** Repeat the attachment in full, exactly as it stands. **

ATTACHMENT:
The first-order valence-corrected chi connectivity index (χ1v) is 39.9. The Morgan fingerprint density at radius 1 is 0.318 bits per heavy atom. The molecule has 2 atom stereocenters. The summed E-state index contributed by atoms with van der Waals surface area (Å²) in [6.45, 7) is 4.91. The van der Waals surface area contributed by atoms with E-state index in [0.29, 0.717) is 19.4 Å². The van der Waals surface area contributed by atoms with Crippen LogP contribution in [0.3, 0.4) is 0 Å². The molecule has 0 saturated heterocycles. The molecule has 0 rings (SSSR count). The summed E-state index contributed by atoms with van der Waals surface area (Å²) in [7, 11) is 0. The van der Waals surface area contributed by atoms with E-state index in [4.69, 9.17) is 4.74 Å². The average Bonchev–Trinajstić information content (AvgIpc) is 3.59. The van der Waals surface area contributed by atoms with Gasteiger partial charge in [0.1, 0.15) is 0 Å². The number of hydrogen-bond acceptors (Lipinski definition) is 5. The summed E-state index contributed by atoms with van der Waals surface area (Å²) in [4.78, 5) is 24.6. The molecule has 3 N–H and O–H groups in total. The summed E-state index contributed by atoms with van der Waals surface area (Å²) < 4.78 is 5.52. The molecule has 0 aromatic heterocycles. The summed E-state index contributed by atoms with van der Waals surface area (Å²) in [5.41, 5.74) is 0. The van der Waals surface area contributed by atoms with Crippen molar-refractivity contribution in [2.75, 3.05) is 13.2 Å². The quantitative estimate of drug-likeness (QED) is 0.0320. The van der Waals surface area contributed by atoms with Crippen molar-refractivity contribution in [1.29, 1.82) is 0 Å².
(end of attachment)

The first-order valence-corrected chi connectivity index (χ1v) is 39.9. The Morgan fingerprint density at radius 1 is 0.318 bits per heavy atom. The molecule has 2 atom stereocenters. The summed E-state index contributed by atoms with van der Waals surface area (Å²) in [6.45, 7) is 4.91. The van der Waals surface area contributed by atoms with E-state index in [0.29, 0.717) is 19.4 Å². The van der Waals surface area contributed by atoms with Crippen LogP contribution in [0.3, 0.4) is 0 Å². The molecule has 0 saturated heterocycles. The molecule has 0 rings (SSSR count). The summed E-state index contributed by atoms with van der Waals surface area (Å²) in [7, 11) is 0. The van der Waals surface area contributed by atoms with E-state index in [4.69, 9.17) is 4.74 Å². The average Bonchev–Trinajstić information content (AvgIpc) is 3.59. The van der Waals surface area contributed by atoms with Gasteiger partial charge in [0.1, 0.15) is 0 Å². The number of hydrogen-bond acceptors (Lipinski definition) is 5. The summed E-state index contributed by atoms with van der Waals surface area (Å²) in [4.78, 5) is 24.6. The molecule has 3 N–H and O–H groups in total. The summed E-state index contributed by atoms with van der Waals surface area (Å²) < 4.78 is 5.52. The molecule has 0 aromatic heterocycles. The summed E-state index contributed by atoms with van der Waals surface area (Å²) in [5.41, 5.74) is 0. The van der Waals surface area contributed by atoms with Crippen molar-refractivity contribution in [2.75, 3.05) is 13.2 Å². The quantitative estimate of drug-likeness (QED) is 0.0320. The van der Waals surface area contributed by atoms with Crippen molar-refractivity contribution in [1.29, 1.82) is 0 Å².